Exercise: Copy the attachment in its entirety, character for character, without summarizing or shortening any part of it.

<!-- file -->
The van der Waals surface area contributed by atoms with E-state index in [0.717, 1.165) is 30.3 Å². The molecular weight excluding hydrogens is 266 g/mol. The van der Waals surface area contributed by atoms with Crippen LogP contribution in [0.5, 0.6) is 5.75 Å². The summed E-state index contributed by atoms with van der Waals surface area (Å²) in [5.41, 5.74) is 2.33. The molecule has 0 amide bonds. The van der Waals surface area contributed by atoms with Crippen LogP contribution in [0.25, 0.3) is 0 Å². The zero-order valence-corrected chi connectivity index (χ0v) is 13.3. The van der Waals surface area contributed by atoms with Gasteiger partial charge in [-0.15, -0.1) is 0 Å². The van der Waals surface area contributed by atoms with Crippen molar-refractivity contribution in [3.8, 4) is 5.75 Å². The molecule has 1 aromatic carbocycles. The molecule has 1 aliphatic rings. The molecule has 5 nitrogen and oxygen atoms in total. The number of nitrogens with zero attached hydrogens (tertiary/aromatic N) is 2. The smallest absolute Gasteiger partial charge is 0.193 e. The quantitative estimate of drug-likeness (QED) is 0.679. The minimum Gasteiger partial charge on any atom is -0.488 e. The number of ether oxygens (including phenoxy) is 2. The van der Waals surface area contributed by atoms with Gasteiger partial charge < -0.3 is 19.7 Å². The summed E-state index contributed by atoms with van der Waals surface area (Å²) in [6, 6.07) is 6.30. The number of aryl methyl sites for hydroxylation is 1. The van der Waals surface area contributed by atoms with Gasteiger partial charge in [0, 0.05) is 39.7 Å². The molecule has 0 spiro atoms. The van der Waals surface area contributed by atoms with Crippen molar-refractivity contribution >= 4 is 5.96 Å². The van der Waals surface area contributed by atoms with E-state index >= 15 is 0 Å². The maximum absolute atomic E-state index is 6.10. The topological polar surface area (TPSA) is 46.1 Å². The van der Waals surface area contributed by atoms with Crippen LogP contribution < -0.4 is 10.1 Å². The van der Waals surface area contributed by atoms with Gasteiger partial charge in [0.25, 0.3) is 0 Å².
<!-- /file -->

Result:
The van der Waals surface area contributed by atoms with E-state index in [0.717, 1.165) is 30.3 Å². The molecular weight excluding hydrogens is 266 g/mol. The van der Waals surface area contributed by atoms with Crippen LogP contribution in [0.5, 0.6) is 5.75 Å². The summed E-state index contributed by atoms with van der Waals surface area (Å²) in [5.41, 5.74) is 2.33. The molecule has 0 amide bonds. The van der Waals surface area contributed by atoms with Crippen LogP contribution in [0.25, 0.3) is 0 Å². The zero-order valence-corrected chi connectivity index (χ0v) is 13.3. The van der Waals surface area contributed by atoms with Gasteiger partial charge in [-0.15, -0.1) is 0 Å². The van der Waals surface area contributed by atoms with Crippen molar-refractivity contribution in [3.8, 4) is 5.75 Å². The molecule has 1 aromatic carbocycles. The molecule has 1 aliphatic rings. The molecule has 5 nitrogen and oxygen atoms in total. The number of nitrogens with zero attached hydrogens (tertiary/aromatic N) is 2. The smallest absolute Gasteiger partial charge is 0.193 e. The quantitative estimate of drug-likeness (QED) is 0.679. The minimum Gasteiger partial charge on any atom is -0.488 e. The number of ether oxygens (including phenoxy) is 2. The van der Waals surface area contributed by atoms with Gasteiger partial charge < -0.3 is 19.7 Å². The summed E-state index contributed by atoms with van der Waals surface area (Å²) in [6, 6.07) is 6.30. The number of aryl methyl sites for hydroxylation is 1. The van der Waals surface area contributed by atoms with Gasteiger partial charge in [0, 0.05) is 39.7 Å². The molecule has 0 spiro atoms. The van der Waals surface area contributed by atoms with Crippen molar-refractivity contribution >= 4 is 5.96 Å². The van der Waals surface area contributed by atoms with E-state index >= 15 is 0 Å². The maximum absolute atomic E-state index is 6.10. The topological polar surface area (TPSA) is 46.1 Å². The van der Waals surface area contributed by atoms with Crippen LogP contribution < -0.4 is 10.1 Å². The van der Waals surface area contributed by atoms with Gasteiger partial charge in [0.25, 0.3) is 0 Å².